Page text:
Was browsing through Facebook and came across this picture that a musician had posted on his page, with the comment:
“How true…People are paying to attend a concert only to show their friends (real and 01010101) they were there.”
First I was surprised that anyone would choose to look at it with such cynicism and negativity. Where did that come from?? I never thought of cameras at shows as some sort of self-boosting?!
I thought of it as a way to pay tribute to the artist or band you came to see. Because what you’re in fact doing, is you’re about to do PR for the band on stage and they don’t have to do anything – just do what they always do: play their music.
You want to keep the show as a memory, because now you CAN. Back in the day, you couldn’t. A video-camera was huge. Smuggling that into a concert arena took some serious skills.
I used to record some shows (just audio), because it was great listening to them afterwards, remembering the vibe at the gig, it was priceless.
And you shared with other fans, because what the hell – this is what we LIVE for!
Musicians live for PLAYING their music – the people in the crowd live for the other part of the rock’n’roll lifestyle, which is going through hell to get a ticket to a show (hello, Van-freaking-Halen), spend hard earned pay for tickets, travels, merch – all of that.
If they get their camera up at a show to get a memory of it as a souvenir, how does that become something ugly all of a sudden?
If nobody did that, there would be no YouTube – and – newsflash all clueless musicians who think you don’t need the help of Youtube, Facebook, MySpace, Twitter and all of that – you’re going to be forgotten in no time if people stop filming you – so, quit whining.
I’ve made it my thing to film every show I go to – pretty much. I see it as leaving a bit of history behind. Someday it’s going to be fun for people to watch, maybe even the bands will want to see it ten or twenty years from now.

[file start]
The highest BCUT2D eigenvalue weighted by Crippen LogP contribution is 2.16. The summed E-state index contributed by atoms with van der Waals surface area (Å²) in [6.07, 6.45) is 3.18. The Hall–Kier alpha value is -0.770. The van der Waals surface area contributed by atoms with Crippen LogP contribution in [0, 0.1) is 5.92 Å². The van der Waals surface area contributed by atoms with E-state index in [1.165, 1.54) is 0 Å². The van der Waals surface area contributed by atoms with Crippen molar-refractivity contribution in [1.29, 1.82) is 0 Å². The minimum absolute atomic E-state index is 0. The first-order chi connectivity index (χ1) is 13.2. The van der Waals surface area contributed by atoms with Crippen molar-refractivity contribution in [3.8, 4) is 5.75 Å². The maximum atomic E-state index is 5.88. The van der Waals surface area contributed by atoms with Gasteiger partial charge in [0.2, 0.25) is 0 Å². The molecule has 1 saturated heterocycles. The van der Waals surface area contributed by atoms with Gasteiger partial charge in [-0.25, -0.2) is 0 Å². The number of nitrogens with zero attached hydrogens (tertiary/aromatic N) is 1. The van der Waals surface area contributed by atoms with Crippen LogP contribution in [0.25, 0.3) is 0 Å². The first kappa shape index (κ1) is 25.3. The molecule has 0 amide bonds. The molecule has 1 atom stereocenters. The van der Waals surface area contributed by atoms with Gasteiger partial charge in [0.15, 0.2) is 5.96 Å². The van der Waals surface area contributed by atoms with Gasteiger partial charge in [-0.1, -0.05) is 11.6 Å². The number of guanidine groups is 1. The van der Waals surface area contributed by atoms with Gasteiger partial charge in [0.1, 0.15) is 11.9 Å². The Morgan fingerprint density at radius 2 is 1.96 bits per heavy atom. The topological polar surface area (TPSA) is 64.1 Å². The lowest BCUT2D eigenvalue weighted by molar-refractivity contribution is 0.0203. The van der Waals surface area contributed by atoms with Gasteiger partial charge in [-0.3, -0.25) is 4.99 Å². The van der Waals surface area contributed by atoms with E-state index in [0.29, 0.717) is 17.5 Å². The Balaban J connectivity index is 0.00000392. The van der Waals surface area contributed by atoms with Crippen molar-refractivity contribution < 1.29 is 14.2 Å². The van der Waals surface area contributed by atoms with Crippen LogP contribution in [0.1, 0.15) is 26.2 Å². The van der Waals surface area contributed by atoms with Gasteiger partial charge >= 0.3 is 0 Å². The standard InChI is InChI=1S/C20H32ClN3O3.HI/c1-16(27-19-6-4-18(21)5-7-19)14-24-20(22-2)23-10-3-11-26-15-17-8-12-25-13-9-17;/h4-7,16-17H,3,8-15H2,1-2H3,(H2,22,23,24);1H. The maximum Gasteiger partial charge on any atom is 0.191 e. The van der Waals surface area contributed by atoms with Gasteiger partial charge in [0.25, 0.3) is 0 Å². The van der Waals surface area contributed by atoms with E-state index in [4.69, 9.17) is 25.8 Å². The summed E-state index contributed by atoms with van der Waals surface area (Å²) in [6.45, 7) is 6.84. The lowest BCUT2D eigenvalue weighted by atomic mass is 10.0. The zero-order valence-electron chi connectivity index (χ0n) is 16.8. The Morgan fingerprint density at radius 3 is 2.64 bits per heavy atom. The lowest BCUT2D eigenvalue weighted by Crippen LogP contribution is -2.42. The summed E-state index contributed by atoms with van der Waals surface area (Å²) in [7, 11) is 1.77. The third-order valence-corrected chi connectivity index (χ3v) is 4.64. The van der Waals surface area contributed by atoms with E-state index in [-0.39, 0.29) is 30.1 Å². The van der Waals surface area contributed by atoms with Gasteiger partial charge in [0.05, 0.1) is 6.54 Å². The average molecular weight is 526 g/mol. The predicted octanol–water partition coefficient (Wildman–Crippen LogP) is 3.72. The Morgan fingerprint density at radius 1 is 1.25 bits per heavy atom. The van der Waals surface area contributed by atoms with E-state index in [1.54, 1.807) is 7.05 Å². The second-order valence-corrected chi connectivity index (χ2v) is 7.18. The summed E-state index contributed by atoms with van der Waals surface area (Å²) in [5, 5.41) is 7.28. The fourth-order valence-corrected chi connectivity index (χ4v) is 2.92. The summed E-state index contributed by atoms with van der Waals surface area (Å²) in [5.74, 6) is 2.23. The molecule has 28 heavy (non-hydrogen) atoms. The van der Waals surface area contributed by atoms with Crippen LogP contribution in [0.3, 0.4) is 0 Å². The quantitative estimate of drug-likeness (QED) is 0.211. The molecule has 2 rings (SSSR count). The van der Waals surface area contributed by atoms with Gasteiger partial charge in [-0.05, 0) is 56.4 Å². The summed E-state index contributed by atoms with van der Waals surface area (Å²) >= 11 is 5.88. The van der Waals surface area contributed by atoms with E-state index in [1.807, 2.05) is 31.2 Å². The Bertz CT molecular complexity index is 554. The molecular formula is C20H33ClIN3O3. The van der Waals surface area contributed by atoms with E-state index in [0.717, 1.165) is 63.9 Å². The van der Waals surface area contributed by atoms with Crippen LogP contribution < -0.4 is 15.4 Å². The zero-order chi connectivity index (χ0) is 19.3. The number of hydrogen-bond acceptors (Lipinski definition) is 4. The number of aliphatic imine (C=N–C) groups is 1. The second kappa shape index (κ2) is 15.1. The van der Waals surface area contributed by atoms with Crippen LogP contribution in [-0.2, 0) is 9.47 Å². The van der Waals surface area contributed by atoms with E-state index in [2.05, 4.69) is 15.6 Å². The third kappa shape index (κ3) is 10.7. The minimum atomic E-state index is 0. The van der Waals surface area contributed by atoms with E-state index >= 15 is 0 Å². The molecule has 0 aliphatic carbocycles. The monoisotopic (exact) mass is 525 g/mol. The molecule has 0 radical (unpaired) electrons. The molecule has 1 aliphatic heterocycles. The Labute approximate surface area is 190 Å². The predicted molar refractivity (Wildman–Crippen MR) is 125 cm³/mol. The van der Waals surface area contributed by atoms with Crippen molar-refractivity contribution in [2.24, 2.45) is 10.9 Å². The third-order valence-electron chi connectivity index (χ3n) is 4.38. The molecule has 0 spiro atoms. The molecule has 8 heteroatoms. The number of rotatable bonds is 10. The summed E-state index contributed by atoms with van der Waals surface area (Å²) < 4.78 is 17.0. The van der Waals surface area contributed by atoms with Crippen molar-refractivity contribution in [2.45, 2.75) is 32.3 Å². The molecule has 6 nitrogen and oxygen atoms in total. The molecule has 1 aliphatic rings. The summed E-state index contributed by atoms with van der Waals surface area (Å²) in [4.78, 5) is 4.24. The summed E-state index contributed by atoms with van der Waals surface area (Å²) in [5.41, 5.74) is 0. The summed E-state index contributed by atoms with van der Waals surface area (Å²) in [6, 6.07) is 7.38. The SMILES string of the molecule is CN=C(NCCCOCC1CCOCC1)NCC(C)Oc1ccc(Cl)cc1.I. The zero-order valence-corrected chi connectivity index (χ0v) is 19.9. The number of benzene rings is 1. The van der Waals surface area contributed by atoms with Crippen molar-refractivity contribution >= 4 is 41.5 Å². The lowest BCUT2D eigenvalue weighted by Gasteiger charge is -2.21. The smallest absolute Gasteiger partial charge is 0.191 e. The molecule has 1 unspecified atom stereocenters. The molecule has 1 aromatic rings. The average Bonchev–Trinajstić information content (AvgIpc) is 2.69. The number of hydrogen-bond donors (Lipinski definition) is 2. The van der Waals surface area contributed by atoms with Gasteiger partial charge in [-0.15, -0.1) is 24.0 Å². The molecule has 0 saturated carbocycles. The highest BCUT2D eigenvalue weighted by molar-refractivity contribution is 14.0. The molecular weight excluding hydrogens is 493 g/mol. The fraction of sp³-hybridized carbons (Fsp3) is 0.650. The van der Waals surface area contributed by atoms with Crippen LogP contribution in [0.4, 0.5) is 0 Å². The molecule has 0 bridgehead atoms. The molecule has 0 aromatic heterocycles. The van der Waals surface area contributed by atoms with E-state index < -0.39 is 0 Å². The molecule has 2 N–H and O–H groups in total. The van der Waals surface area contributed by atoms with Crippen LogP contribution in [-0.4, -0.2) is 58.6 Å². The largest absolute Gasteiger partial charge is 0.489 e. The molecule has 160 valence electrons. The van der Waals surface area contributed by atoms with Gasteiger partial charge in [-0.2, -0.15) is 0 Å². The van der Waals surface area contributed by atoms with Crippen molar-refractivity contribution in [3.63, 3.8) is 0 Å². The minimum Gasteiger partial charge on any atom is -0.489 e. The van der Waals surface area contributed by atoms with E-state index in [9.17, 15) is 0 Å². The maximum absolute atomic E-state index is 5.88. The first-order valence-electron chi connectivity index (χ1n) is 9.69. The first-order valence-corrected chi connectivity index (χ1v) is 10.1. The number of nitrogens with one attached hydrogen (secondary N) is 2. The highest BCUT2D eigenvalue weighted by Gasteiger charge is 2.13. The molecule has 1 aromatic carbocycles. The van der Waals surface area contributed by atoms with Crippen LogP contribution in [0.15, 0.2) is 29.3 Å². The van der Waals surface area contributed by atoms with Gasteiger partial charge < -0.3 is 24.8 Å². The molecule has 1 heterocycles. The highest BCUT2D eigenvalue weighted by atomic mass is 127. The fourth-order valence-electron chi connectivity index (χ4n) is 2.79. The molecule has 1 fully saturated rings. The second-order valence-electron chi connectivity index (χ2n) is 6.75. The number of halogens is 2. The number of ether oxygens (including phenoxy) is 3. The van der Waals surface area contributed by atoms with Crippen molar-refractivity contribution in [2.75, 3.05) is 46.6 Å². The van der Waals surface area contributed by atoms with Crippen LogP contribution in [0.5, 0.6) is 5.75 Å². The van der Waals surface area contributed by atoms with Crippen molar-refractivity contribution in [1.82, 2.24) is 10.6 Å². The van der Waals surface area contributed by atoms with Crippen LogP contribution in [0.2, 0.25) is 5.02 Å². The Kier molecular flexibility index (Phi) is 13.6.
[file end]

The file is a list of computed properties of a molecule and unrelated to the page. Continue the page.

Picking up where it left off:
But frankly, I’m thinking in terms of PR. Plain and simple.
When Firewind played 2 new songs in Athens two weeks ago, I knew it would be of great interest to people all over the world. I went through HELL trying to keep my camera still while everybody around me was jumping – because I wanted it to be a fairly decent clip as it was most likely to be seen by many curious fans.
So, evidently, it’s not like people stopped having a good time at the shows – some choose to create a mosh pit and some choose to be spectators and share their experience in a different way.
I got the Firewind-video up there as soon as I could, because with a new album coming out, I knew it would be great FREE PR for the band. They don’t have to do shit. It has spread like wildfire all over the place, Russia, USA, England, all over Europe… You can never promote yourself better if you’re only going to do it yourself.
Historically the whole underground-movement with people sending tapes back and forth, live recordings, amateurish-bootlegs and godawful video-bootlegs from the old days when video cameras sucked – THAT’s was what kept many bands alive. In some cases it’s even what gave them their break to begin with.
So the more I think about it, the more it pisses me off that an artist bites the hand that feeds. Fans are doing this for a reason. And it’s not to show others where they’ve been. No band would have had a problem with fans buying their merchandise-crap to “show where they’ve been” – so why should videos or photos be the main problem?
Especially when the artists don’t usually have a problem tagging themselves in live-pics where they think they look good. Well, if you don’t want people to take pix or videos, don’t post them on your page either.
I’ve been this “documentary” paparazzi with some bands, filmed their every move. With Jon Oliva’s Pain for instance, I’m glad that I was. Some of those people are not with us anymore. Matt LaPorte died, as did producer Greg Marchak. But they are very much alive in the videos, laughing, cracking jokes… I’m glad I have all that. You really keep that piece in time, save it for the future….
I honestly don’t get this anti-video movement. The only videos I dislike are the cellphone-videos with crappy audio. Other than that, you take it for what it is. I might be missing something here. Enlighten me, please.